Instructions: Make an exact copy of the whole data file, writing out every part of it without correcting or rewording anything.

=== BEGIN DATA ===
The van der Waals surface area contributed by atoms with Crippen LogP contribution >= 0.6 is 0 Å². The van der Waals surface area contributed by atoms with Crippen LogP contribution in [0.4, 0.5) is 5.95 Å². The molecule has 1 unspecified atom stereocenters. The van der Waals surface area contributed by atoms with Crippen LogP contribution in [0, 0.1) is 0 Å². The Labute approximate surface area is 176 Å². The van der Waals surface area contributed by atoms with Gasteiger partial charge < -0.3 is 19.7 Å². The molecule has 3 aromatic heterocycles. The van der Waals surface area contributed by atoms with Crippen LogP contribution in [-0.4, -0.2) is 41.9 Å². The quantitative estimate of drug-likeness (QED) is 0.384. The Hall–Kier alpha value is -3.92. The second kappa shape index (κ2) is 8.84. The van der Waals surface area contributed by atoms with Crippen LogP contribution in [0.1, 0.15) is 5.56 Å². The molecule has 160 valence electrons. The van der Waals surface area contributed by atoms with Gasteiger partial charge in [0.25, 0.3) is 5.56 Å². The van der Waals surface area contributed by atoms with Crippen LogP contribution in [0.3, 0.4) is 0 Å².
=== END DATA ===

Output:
The van der Waals surface area contributed by atoms with Crippen LogP contribution >= 0.6 is 0 Å². The van der Waals surface area contributed by atoms with Crippen LogP contribution in [0.4, 0.5) is 5.95 Å². The molecule has 1 unspecified atom stereocenters. The van der Waals surface area contributed by atoms with Crippen LogP contribution in [0, 0.1) is 0 Å². The Labute approximate surface area is 176 Å². The van der Waals surface area contributed by atoms with Gasteiger partial charge < -0.3 is 19.7 Å². The molecule has 3 aromatic heterocycles. The van der Waals surface area contributed by atoms with Crippen LogP contribution in [-0.4, -0.2) is 41.9 Å². The quantitative estimate of drug-likeness (QED) is 0.384. The Hall–Kier alpha value is -3.92. The second kappa shape index (κ2) is 8.84. The van der Waals surface area contributed by atoms with Crippen LogP contribution in [0.1, 0.15) is 5.56 Å². The molecule has 160 valence electrons. The van der Waals surface area contributed by atoms with Gasteiger partial charge in [0.25, 0.3) is 5.56 Å². The van der Waals surface area contributed by atoms with Crippen LogP contribution in [0.3, 0.4) is 0 Å².